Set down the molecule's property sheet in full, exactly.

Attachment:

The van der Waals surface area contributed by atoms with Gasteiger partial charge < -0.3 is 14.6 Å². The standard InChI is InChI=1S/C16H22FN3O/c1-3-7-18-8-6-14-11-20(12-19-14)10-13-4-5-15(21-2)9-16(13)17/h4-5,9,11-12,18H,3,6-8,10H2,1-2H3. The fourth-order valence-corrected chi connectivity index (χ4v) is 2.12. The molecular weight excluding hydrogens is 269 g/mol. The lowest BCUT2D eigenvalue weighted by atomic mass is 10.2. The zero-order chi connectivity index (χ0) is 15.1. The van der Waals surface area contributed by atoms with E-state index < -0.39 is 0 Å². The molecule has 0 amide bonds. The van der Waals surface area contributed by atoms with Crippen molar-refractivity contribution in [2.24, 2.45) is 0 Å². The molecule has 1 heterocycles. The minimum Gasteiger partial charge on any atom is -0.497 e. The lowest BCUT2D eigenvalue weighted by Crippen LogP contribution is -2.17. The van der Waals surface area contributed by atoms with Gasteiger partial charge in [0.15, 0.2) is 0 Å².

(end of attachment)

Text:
The van der Waals surface area contributed by atoms with Gasteiger partial charge < -0.3 is 14.6 Å². The standard InChI is InChI=1S/C16H22FN3O/c1-3-7-18-8-6-14-11-20(12-19-14)10-13-4-5-15(21-2)9-16(13)17/h4-5,9,11-12,18H,3,6-8,10H2,1-2H3. The fourth-order valence-corrected chi connectivity index (χ4v) is 2.12. The molecular weight excluding hydrogens is 269 g/mol. The lowest BCUT2D eigenvalue weighted by atomic mass is 10.2. The zero-order chi connectivity index (χ0) is 15.1. The van der Waals surface area contributed by atoms with E-state index < -0.39 is 0 Å². The molecule has 0 amide bonds. The van der Waals surface area contributed by atoms with Crippen molar-refractivity contribution in [2.24, 2.45) is 0 Å². The molecule has 1 heterocycles. The minimum Gasteiger partial charge on any atom is -0.497 e. The lowest BCUT2D eigenvalue weighted by Crippen LogP contribution is -2.17. The van der Waals surface area contributed by atoms with Gasteiger partial charge in [0.15, 0.2) is 0 Å².